Everolimus in Neuroendocrine Tumors of the Gastrointestinal Tract and Unknown Primary

Simron Singh, Carlo Carnaghi, Roberto Buzzoni, Rodney F. Pommier, Markus Raderer, Jiri Tomasek, Harald Lahner, Juan W. Valle, Maurizio Voi, Lida Bubuteishvili-pacaud, Jeremie Lincy, Edward Wolin, Natsuko Okita, Steven K. Libutti, Do-youn Oh, Matthew Kulke, Jonathan Strosberg, James C. Yao, Marianne E. Pavel, Nicola Fazio

Research output: Contribution to journalArticlepeer-review

421 Downloads (Pure)


Purpose: The RADIANT-4 randomized phase 3 study demonstrated significant prolongation of median progression-free survival (PFS) with everolimus compared to placebo (11.0 [95% CI 9.2-13.3] vs. 3.9 [95% CI 3.6-7.4] months) in patients with advanced, progressive, nonfunctional gastrointestinal (GI) and lung neuroendocrine tumors (NET). This analysis specifically evaluated NET patients with GI and unknown primary origin.
Methods: Patients in the RADIANT-4 trial were randomized 2:1 to everolimus 10 mg/day or placebo. The effect of everolimus on PFS was evaluated in patients with NET of the GI tract or unknown primary site.
Results: Of the 302 patients enrolled, 175 had GI NET (everolimus, 118; placebo, 57) and 36 had unknown primary (everolimus, 23; placebo, 13). In the GI subset, the median PFS by central review was 13.1 months (95% CI 9.2-17.3) in the everolimus arm versus 5.4 months (95% CI 3.6-9.3) in the placebo arm; the hazard ratio (HR) was 0.56 (95% CI 0.37-0.84). In the unknown primary patients, the median PFS was 13.6 months (95% CI 4.1-not evaluable) for everolimus versus 7.5 months (95% CI 1.9-18.5) for placebo; the HR was 0.60 (95% CI 0.24-1.51). Everolimus efficacy was also demonstrated in both midgut and non-midgut populations; a 40-46% reduction in the risk of progression or death was reported for patients in the combined GI and unknown primary subgroup. Everolimus had a benefit regardless of prior somatostatin analog therapy. Conclusions: Everolimus showed a clinically meaningful PFS benefit in patients with advanced progressive nonfunctional NET of GI and unknown primary, consistent with the overall RADIANT-4 results, providing an effective new standard treatment option in this patient population and filling an unmet treatment need for these patients.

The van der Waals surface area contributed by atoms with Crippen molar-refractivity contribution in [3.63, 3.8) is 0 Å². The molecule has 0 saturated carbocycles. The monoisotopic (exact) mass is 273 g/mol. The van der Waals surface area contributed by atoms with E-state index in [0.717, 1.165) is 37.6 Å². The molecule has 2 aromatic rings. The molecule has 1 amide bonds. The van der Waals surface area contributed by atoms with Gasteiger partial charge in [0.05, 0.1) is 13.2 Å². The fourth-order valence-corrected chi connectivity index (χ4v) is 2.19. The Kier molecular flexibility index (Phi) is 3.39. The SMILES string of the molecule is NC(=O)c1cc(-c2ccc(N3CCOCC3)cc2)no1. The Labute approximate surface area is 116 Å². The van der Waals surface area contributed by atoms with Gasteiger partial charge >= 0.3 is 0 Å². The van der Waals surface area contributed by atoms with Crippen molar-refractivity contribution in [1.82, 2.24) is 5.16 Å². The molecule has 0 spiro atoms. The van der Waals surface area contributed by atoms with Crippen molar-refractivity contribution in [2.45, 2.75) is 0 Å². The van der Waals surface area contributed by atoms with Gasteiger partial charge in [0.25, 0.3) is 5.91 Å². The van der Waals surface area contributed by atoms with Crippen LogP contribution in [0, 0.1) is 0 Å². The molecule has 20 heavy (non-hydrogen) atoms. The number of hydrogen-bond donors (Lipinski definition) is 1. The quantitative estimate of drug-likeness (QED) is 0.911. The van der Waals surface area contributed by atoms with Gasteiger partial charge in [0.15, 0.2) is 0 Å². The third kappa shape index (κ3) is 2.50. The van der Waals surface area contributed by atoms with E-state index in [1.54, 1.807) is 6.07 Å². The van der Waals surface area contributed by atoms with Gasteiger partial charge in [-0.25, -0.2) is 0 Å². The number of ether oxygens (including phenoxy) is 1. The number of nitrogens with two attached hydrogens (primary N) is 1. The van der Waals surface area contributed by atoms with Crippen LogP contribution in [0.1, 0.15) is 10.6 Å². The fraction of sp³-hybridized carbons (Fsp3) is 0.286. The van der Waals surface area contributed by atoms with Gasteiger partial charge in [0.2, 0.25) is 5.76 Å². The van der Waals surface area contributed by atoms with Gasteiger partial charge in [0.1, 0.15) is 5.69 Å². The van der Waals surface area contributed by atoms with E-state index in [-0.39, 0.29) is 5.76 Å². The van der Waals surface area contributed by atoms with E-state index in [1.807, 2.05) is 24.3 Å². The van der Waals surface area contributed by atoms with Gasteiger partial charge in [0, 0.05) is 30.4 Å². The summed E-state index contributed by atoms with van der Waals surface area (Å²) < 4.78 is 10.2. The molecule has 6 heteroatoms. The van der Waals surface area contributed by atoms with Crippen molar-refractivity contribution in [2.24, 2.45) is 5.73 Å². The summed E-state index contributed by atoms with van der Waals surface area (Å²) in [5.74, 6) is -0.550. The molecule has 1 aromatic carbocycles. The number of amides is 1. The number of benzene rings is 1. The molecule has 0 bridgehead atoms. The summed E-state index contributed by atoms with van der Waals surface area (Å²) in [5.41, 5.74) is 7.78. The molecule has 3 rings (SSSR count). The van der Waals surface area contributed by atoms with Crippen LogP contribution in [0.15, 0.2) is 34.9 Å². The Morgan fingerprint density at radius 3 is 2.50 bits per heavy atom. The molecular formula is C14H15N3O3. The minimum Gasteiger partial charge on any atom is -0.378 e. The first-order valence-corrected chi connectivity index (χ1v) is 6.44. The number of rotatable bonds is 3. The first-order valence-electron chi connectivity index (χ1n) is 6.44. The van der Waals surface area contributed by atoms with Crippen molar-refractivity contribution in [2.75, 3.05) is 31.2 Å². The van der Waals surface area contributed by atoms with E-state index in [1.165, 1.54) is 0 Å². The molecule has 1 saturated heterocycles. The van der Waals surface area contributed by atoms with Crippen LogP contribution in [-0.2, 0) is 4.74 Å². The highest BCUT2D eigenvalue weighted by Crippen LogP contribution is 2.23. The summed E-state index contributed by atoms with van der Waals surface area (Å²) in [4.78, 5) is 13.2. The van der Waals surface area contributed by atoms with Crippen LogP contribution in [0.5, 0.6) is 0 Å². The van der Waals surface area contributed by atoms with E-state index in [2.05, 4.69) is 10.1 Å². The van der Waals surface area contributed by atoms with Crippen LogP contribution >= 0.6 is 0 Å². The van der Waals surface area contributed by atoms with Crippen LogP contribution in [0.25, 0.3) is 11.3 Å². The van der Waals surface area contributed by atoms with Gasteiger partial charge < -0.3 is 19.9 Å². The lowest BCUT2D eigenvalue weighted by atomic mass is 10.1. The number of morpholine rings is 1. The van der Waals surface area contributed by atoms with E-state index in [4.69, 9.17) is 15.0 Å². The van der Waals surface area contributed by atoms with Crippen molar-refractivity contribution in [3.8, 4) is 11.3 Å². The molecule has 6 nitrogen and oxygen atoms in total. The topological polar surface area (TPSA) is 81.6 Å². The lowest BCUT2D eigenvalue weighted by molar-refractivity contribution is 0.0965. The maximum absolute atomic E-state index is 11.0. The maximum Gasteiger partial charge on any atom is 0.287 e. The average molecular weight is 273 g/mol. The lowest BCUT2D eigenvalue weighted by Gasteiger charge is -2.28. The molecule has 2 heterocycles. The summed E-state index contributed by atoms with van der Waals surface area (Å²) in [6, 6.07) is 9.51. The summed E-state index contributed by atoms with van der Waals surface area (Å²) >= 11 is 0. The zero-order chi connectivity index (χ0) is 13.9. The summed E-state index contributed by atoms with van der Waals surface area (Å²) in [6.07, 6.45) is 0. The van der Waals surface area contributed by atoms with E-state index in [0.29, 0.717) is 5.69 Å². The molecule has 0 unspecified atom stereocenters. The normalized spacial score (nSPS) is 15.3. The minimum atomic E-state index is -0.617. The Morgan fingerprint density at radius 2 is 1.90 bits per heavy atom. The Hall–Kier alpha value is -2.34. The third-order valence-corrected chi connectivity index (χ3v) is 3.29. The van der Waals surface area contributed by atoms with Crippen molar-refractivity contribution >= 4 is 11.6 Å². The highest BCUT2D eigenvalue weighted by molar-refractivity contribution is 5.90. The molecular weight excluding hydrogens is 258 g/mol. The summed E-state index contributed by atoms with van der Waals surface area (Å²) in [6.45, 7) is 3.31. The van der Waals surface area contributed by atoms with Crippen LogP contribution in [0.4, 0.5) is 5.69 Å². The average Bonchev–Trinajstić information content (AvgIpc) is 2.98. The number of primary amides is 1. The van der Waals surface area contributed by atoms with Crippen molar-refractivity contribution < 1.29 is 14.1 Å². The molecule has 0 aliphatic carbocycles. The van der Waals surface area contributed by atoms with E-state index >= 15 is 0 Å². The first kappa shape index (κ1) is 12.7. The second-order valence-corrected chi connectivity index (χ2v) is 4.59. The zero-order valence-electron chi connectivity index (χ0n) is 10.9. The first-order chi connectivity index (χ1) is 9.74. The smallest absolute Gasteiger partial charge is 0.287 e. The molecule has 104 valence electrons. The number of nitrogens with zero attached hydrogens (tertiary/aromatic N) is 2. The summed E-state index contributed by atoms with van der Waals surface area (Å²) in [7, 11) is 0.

Original languageEnglish
Pages (from-to)211-220
Issue number3
Early online date24 May 2017
Publication statusPublished - 1 Apr 2018

Research Beacons, Institutes and Platforms

  • Manchester Cancer Research Centre


Dive into the research topics of 'Everolimus in Neuroendocrine Tumors of the Gastrointestinal Tract and Unknown Primary'. Together they form a unique fingerprint.

Cite this